Our preferences matter. Recently, a friend of mine was house-hunting and we were looking through photos of properties on the market. One house, in particular, caught my eye. It looked beautiful, was the right size for her family and was within her budget. In my mind, the perfect place.
But my friend was less keen. It wasn’t that she disagreed with me about its appearance or its size or its affordability. Quite the opposite. But she told me that “it just wouldn’t work” for her family. What I had failed to take into account was its location – a lovely neighbourhood but too far away from her elderly parents and her husband’s workplace. It was perfect in almost all senses but it just didn’t fit with her life or the lives of those she cared about most.
The same is true in healthcare. Yes, the care and treatment provided by our NHS must be safe, of high quality and based on the best available evidence. But, wherever possible, it must also fit with our lives. It must be given to the right people at the right time and in the right place. It must be sensible and practical. In short, it must be realistic.
Without this, even high quality care can be of low value to the person receiving it – like the dream house in the wrong location.
Today, I published Personalising Realistic Medicine, my fourth annual report as Chief Medical Officer for Scotland. In my report, I call for our health and care system to build a personalised approach to care. I want our professionals to find out ‘what matters to you’ and not focus simply on ‘what’s the matter with you’. Only by doing this will we better understand how someone’s disease and treatment fits into the overall picture of their lives. Only then can we provide the care they value. In the words of Hippocrates, “it is more important to know what sort of person has a disease than to know what sort of disease a person has”.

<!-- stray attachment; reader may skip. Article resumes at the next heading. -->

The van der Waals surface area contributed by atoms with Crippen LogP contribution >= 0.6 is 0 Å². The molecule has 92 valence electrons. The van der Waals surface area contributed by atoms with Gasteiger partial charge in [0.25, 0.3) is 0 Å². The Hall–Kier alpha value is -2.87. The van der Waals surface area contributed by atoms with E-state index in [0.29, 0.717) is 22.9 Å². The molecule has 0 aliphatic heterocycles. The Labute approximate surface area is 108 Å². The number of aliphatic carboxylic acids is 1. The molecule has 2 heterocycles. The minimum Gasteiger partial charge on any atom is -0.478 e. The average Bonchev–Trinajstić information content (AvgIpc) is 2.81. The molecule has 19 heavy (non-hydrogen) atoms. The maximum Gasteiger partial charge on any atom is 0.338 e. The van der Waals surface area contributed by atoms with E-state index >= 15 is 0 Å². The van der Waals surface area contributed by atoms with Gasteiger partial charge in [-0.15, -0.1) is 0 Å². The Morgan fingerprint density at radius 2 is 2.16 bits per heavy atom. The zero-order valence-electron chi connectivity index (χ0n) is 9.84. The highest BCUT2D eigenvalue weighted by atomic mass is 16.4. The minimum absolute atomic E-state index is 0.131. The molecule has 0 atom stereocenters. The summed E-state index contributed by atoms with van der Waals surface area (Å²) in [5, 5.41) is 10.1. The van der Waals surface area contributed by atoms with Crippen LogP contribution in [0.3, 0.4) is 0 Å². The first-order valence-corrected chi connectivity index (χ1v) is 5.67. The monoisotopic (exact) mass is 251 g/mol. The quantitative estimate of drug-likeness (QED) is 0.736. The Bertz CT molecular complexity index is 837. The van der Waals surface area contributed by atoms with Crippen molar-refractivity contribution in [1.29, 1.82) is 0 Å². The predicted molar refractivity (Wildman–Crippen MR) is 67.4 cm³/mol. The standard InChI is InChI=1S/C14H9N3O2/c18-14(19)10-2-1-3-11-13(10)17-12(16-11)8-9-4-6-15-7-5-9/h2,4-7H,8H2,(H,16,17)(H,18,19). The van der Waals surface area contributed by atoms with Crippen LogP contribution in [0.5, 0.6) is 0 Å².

We must also seek to minimise the impact of healthcare on people’s time, energy and attention. Attending hospital appointments, undergoing tests and procedures, and receiving treatments can be inconvenient for those of us who are busy, or who live in remote and rural areas. It can be exhausting, particularly when we are feeling less well or without others to help us.
Of course, in many cases, appointments, tests and treatments are welcome. They are what we need to feel better. But are they always necessary? Or are there other options that would fit more appropriately with our lives?
I am not suggesting the NHS should always give us what we want. There are times when this may not be appropriate, or indeed practical. For example, when there’s not enough evidence that a treatment is effective or safe.
But our NHS should always be thinking creatively about ways to be kinder to us as patients. Does this appointment need to be face-to-face or can it be done differently and spare someone a long journey? Can we take more time to find out what matters most? Can we communicate medical information in non-technical language that everyone can understand?
So, as I launch my latest annual report, I urge all health and care professionals to listen to people’s preferences and find new ways to make care fit into the context of our lives. These are the features of a realistic and personalised approach to care. This is how our NHS will deliver care that people truly value.
Dr Catherine Calderwood is Scotland’s Chief Medical Officer. She is grateful to her clinical fellow, Dr Stephen Fenning, for his contribution to this article.